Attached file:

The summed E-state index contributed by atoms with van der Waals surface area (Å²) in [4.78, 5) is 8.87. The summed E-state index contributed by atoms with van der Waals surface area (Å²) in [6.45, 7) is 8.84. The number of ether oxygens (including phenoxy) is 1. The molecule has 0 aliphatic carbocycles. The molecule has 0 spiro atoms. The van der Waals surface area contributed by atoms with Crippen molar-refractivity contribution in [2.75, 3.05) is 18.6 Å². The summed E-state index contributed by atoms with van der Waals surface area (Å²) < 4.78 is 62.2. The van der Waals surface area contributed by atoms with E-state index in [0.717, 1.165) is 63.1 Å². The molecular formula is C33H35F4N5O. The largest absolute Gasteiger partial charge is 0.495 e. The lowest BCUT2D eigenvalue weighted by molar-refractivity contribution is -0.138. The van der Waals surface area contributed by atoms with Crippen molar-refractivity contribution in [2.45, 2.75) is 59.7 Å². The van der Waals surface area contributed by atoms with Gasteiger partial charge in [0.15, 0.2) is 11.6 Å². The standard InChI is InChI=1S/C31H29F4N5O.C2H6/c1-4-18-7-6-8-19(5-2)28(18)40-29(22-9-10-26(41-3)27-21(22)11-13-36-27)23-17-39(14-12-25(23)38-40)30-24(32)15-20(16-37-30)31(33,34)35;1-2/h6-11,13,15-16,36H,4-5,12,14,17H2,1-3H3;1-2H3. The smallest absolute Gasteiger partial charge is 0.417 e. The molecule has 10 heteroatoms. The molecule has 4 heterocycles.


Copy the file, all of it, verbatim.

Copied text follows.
The summed E-state index contributed by atoms with van der Waals surface area (Å²) in [4.78, 5) is 8.87. The summed E-state index contributed by atoms with van der Waals surface area (Å²) in [6.45, 7) is 8.84. The number of ether oxygens (including phenoxy) is 1. The molecule has 0 aliphatic carbocycles. The molecule has 0 spiro atoms. The van der Waals surface area contributed by atoms with Crippen molar-refractivity contribution in [2.75, 3.05) is 18.6 Å². The summed E-state index contributed by atoms with van der Waals surface area (Å²) < 4.78 is 62.2. The van der Waals surface area contributed by atoms with E-state index in [0.717, 1.165) is 63.1 Å². The molecular formula is C33H35F4N5O. The largest absolute Gasteiger partial charge is 0.495 e. The lowest BCUT2D eigenvalue weighted by molar-refractivity contribution is -0.138. The van der Waals surface area contributed by atoms with Crippen molar-refractivity contribution in [2.45, 2.75) is 59.7 Å². The van der Waals surface area contributed by atoms with Gasteiger partial charge in [0.15, 0.2) is 11.6 Å². The standard InChI is InChI=1S/C31H29F4N5O.C2H6/c1-4-18-7-6-8-19(5-2)28(18)40-29(22-9-10-26(41-3)27-21(22)11-13-36-27)23-17-39(14-12-25(23)38-40)30-24(32)15-20(16-37-30)31(33,34)35;1-2/h6-11,13,15-16,36H,4-5,12,14,17H2,1-3H3;1-2H3. The smallest absolute Gasteiger partial charge is 0.417 e. The molecule has 10 heteroatoms. The molecule has 4 heterocycles.